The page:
US8120481B2 - Emergency services notification station and door unlock device - Google Patents

Emergency services notification station and door unlock device Download PDF

Info

Publication number
US8120481B2
US8120481B2 US12068835 US6883508A US8120481B2 US 8120481 B2 US8120481 B2 US 8120481B2 US 12068835 US12068835 US 12068835 US 6883508 A US6883508 A US 6883508A US 8120481 B2 US8120481 B2 US 8120481B2
Authority
US
Grant status
Grant
Patent type
Prior art keywords
emergency
services
station
aed
notification
Prior art date
Legal status (The legal status is an assumption and is not a legal conclusion. Google has not performed a legal analysis and makes no representation as to the accuracy of the status listed.)
Active, expires
Application number
US12068835
Other versions
US20090201147A1 (en )
Inventor
Mark Gottlieb
Current Assignee (The listed assignees may be inaccurate. Google has not performed a legal analysis and makes no representation or warranty as to the accuracy of the list.)
Gottlieb Mark
Original Assignee
Mark Gottlieb
Priority date (The priority date is an assumption and is not a legal conclusion. Google has not performed a legal analysis and makes no representation as to the accuracy of the date listed.)
Filing date
Publication date
Grant date

Links

Images

Classifications

    • GPHYSICS
    • G08SIGNALLING
    • G08BSIGNALLING OR CALLING SYSTEMS; ORDER TELEGRAPHS; ALARM SYSTEMS
    • G08B25/00Alarm systems in which the location of the alarm condition is signalled to a central station, e.g. fire or police telegraphic systems
    • G08B25/01Alarm systems in which the location of the alarm condition is signalled to a central station, e.g. fire or police telegraphic systems characterised by the transmission medium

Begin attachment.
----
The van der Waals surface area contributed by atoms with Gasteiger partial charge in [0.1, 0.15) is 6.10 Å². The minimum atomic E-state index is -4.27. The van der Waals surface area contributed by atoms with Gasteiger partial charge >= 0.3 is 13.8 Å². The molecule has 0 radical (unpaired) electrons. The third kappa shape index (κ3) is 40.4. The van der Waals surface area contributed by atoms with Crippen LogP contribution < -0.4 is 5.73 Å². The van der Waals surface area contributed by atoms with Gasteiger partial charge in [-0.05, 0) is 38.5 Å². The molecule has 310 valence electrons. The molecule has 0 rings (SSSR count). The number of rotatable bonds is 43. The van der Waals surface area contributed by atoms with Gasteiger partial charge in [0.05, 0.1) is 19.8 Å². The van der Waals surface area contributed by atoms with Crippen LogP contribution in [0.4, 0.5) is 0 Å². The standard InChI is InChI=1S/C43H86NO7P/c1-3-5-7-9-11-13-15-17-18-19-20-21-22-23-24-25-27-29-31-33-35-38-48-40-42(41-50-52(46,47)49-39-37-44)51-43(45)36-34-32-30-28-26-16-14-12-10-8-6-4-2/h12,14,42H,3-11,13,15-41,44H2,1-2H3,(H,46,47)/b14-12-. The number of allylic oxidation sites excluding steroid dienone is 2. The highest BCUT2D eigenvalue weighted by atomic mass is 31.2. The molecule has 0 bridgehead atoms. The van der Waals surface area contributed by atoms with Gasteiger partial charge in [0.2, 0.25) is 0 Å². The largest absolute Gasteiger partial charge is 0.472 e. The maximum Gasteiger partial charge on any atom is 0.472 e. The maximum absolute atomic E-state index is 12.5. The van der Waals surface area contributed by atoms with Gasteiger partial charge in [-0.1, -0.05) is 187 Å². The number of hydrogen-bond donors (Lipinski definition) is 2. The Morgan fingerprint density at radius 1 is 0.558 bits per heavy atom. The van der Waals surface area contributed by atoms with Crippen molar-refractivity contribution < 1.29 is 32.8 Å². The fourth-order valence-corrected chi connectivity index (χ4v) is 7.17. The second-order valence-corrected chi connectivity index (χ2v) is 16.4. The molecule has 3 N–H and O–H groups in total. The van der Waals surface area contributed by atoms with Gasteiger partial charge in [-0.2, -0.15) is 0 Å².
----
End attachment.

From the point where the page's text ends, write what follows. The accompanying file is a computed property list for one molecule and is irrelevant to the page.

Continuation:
• G08B25/016Personal emergency signalling and security systems

Abstract

When a person believes that he/she is having a heart attack, a pendant (or other communications device) can be activated to communicate an emergency services request signal to an emergency services notification station (e.g., that houses an AED). Once the emergency services notification station receives the emergency services request signal, the emergency services notification station can notify anyone in the area of the pending emergency (e.g., by sounding a siren and/or flashing a light and/or vibrating). The emergency services notification station can utilize an address display such that someone passing by is informed of the address of the person that needs assistance.

Description

FIELD OF INVENTION

The present disclosure is directed to the field of notifying passerbys that someone in the area is in need of emergency medical services, and in one embodiment to a system for requesting that an emergency medical device (e.g., an Automatic Electronic Defibrillator) housed in an emergency services notification station be brought to a person in need.

DISCUSSION OF THE BACKGROUND

Over 600,000 people in the USA die from cardiac arrest each year. Seventy percent of cardiac arrests are at home, often with someone other than the victim in the home.

Automatic Electronic Defibrillators (AEDs) are becoming a growing market as people are realizing the amount of lives that can be saved by the simple use of these devices. These devices are designed to be administered by anyone with or without training. The units walk the person through exactly what to do with voice prompts. Furthermore, the use of these devices falls under “Good Samaritan” laws which do not hold someone accountable who tries in good faith to administer aid—whether or not it is successful.